Map by Jan Janssonius. Photo: Wikipedia Commons

After several years of failure to complete treaties with Algiers and Tripoli—or to secure lasting protection from European powers—the US began to consider creating a naval force to protect US commerce, a subject which had been controversial at the time. Secretary of War Henry Knox eventually called for building a navy specifically to punish the Barbary States. In 1794, Congress passed the Act to Provide Naval Armament, legislating the building of six frigates. Still, a stipulation required that construction be halted upon approval of a peace treaty with Algiers, demonstrating the limited scope of this new naval force in the eyes of the US Government.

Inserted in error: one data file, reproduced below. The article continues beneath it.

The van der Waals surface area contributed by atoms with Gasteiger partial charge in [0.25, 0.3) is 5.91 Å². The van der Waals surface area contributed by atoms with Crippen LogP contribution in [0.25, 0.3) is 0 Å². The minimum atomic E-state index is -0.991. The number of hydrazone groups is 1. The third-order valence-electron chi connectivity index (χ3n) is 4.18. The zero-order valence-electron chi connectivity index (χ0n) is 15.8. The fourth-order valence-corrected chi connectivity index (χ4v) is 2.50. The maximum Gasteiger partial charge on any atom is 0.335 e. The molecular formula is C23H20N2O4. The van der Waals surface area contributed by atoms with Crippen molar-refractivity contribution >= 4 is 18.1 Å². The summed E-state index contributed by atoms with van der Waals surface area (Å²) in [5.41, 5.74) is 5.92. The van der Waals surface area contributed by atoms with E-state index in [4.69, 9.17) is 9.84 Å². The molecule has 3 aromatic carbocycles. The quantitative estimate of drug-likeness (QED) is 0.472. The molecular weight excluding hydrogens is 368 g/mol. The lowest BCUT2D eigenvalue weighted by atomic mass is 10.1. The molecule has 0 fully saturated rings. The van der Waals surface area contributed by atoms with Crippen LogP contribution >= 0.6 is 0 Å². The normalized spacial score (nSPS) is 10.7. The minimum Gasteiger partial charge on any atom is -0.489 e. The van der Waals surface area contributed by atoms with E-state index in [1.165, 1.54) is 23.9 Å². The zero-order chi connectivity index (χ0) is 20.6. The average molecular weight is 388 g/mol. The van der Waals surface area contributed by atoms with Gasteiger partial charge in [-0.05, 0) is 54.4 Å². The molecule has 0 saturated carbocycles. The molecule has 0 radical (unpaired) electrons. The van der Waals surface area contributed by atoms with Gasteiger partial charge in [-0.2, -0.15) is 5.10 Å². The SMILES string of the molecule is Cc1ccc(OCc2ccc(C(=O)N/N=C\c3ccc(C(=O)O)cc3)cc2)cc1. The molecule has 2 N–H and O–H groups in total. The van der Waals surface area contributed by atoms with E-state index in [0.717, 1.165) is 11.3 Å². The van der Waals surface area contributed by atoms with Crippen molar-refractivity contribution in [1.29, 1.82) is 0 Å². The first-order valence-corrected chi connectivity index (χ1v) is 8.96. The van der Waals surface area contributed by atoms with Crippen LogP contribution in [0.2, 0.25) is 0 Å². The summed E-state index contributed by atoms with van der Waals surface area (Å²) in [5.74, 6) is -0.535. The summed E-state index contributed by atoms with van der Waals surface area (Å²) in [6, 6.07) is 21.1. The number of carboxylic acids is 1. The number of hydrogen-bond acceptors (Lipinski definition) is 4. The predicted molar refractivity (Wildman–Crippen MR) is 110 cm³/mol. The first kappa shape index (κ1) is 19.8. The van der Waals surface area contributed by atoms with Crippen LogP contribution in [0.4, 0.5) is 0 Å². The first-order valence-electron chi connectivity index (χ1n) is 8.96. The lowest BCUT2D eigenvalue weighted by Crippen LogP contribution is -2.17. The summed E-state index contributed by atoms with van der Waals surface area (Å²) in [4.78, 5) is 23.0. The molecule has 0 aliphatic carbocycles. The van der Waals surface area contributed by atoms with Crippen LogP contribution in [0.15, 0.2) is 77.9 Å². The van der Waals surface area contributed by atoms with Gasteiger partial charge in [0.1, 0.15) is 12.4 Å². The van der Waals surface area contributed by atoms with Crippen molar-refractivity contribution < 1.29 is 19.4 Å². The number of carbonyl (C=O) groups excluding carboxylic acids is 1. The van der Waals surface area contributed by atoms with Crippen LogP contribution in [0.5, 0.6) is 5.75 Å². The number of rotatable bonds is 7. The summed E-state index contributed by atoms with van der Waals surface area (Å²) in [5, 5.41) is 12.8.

Despite this limited intent, the construction and development of the US Navy, spurred by these complicated entanglements in North Africa, put the US in a much better position for its later naval battles. These conflicts demonstrated to the hesitant US Government that a standing Navy was a necessity and prepared it for the larger battles to come. Besides the Barbary Wars, the nascent US Navy would clash with France in the Quasi-War (where it engaged French forces in the Caribbean from 1798-1800), and of course with England in the War of 1812. By then, the US Navy was well on its way to becoming a preeminent force on the seas, having honed its skills in the Mediterranean and built three world-class frigates (the USS Constitution, President, and United States).

Much of the detail behind this story was provided by “A Clash of Maritime Cultures: The U.S. Navy vs. the Islamic Corsairs, 1783-1816” by William S. Dudley, Ph.D